“Why can’t he learn how to give a better speech?” With the State of the Union address looming next month, Joe Biden’s Hollywood critics and supporters increasingly ask that question as they see his approval ratings tank even as his policies gain favor.
Talk with Michael Douglas, Robert Redford, Warren Beatty and others who have portrayed U.S. presidents and political climbers during their careers and they all describe their intense self-training in presidential cadence and elocution. Even Ronald Reagan habitually consulted coach Michael Deaver (and wife Nancy), while Lyndon Johnson demanded the presence of director Franklin Schaffner. They worked hard at it.
“A presidential speech today is like seeing a Marvel movie with no action,” observes filmmaker Barry Levinson. In his hilarious 1997 movie Wag the Dog, a desperate president hires political hustlers, played by Dustin Hoffman and Robert De Niro, to drum up a fake political crisis (“The dog is supposed to be smarter than its tail,” they remind the President).
Even John Travolta, tutored by Mike Nichols, became an articulate president in Primary Colors (1995), while Kevin Kline, a doofus who, yanked into his job as a fake presidential double in Dave (1993), instantly became a gifted communicator.
As major addresses crowd his schedule, Joe Biden finally confided last week that he’s going to seek the advice of new outside advisers on communication. He has remained loyal for decades to aides Steve Ricchetti, Ron Klain and Mike Donilon (who goes back to 1981), according to Deadline’s political editor Ted Johnson, and they’ve helped him improve his public speaking. Biden himself has talked of how he’s overcome his life-long stutter and nervous cough.
While reading the teleprompter, however, “the President still seems now and then like this is the first time he’s seen the speech,” Johnson observes. “Face to face, Biden is persuasive and personable but as a public speaker those qualities don’t always register.” Indeed, supporters believe he came across stronger when he chaired the Senate Judiciary Committee.
Not since the era of Harry Truman, however, has a Democratic candidate received such dire marks as a speaker. During his 1948 campaign, Truman’s backers famously organized a nationwide train tour so the President could address voters informally, person-to-person. To the astonishment of the media, support for Truman’s smooth-talking opponent, Thomas Dewey, suddenly started to melt. “Dewey Beats Truman” remains the most famous faux headline in newspaper history.
In covering the political rise of Reagan for the New York Times, I, too, witnessed a politician’s image change from sorry to savvy due to hard work and Hollywood know-how. Reagan was comfortable chatting with reporters, even admitting his lack of preparation on many issues. Pulling me aside at one event, he asked, “I keep getting questions about the so-called Blacklist — what’s all this paranoia about?” After a quick briefing, he instantly mastered a smartly evasive response on the issue.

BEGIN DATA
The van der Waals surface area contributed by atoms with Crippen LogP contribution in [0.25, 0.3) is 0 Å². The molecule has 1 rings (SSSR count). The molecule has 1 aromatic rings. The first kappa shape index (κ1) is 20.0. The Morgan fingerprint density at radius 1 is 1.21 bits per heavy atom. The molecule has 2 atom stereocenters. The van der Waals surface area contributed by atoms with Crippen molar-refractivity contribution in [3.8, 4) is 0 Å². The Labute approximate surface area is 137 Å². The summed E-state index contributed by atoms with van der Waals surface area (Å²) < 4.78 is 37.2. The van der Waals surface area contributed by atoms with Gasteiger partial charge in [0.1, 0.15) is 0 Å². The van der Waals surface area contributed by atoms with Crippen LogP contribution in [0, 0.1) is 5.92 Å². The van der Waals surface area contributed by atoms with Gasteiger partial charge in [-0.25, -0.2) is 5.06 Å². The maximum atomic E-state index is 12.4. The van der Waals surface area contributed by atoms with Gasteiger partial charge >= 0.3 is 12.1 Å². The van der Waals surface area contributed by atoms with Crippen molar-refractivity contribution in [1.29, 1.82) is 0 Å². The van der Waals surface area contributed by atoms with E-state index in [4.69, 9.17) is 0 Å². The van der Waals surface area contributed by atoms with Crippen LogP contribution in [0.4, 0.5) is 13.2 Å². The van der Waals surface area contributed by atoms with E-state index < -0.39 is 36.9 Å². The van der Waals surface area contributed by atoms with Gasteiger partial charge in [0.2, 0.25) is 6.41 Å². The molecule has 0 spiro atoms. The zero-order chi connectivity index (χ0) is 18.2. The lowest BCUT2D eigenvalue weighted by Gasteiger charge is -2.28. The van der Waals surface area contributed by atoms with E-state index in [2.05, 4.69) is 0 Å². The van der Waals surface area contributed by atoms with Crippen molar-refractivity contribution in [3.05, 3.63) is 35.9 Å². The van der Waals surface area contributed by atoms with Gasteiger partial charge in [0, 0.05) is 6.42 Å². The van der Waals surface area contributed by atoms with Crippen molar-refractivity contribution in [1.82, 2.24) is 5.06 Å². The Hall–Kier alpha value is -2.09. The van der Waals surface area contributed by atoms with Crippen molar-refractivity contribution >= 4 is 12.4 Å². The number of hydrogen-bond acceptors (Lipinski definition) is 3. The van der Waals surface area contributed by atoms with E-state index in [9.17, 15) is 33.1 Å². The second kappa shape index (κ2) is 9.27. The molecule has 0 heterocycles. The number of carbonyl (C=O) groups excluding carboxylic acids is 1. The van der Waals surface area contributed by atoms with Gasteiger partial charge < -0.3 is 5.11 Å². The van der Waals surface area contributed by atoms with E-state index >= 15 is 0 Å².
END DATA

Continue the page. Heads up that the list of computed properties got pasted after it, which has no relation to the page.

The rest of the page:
To Reagan, coining the message was primary to dealing with the issue. To a Senate-trained Biden, however, the realities of the issue take precedence.
Eager to capture the conflicts of political life, movie stars have tended to favor Bidenesque, issue-obsessed characters in choosing their roles rather than slick Reagan-like persona. In The Ides of March (2011), George Clooney, running in a gubernatorial primary, is appalled as he learns that his aides are consistently compromising his positions. They are bent on victory at any price. A similar struggle faces Redford’s senatorial candidate in The Candidate (1972), whose handlers repeatedly soften his public message in pursuit of “a win.”
In Primary Colors (1995), Travolta’s aides struggle valiantly for damage control in response to their presidential candidate’s ritualistic affairs with bimbos (there are close parallels to the Clinton campaigns). By contrast, in Bulworth (1998), Warren Beatty delivers a deliciously nihilistic profile of a once idealistic but ruined senator who contracts for his own killing only to fall for a heartthrob political activist played by Halle Berry. Bulworth reaches his zenith as a passionate speaker only when insulting his audiences, whether Black or Jewish.
As depicted by movie stars, these conflicted political figures still deliver their messages forcefully, their eloquence resonating even in defeat. Talk to the stars about their preparation, and they are candid about the long hours: Travolta, tutored by a fiercely disciplined Nichols, becomes impeccably presidential. Redford alters his entire posture and physical presence, while Douglas (in 1995’s The American President) assumes a stentorian and transformative vocal range.
But can Biden emulate them? Or should he? His aides, as in the movies, want him to win at any price. Can Hollywood help?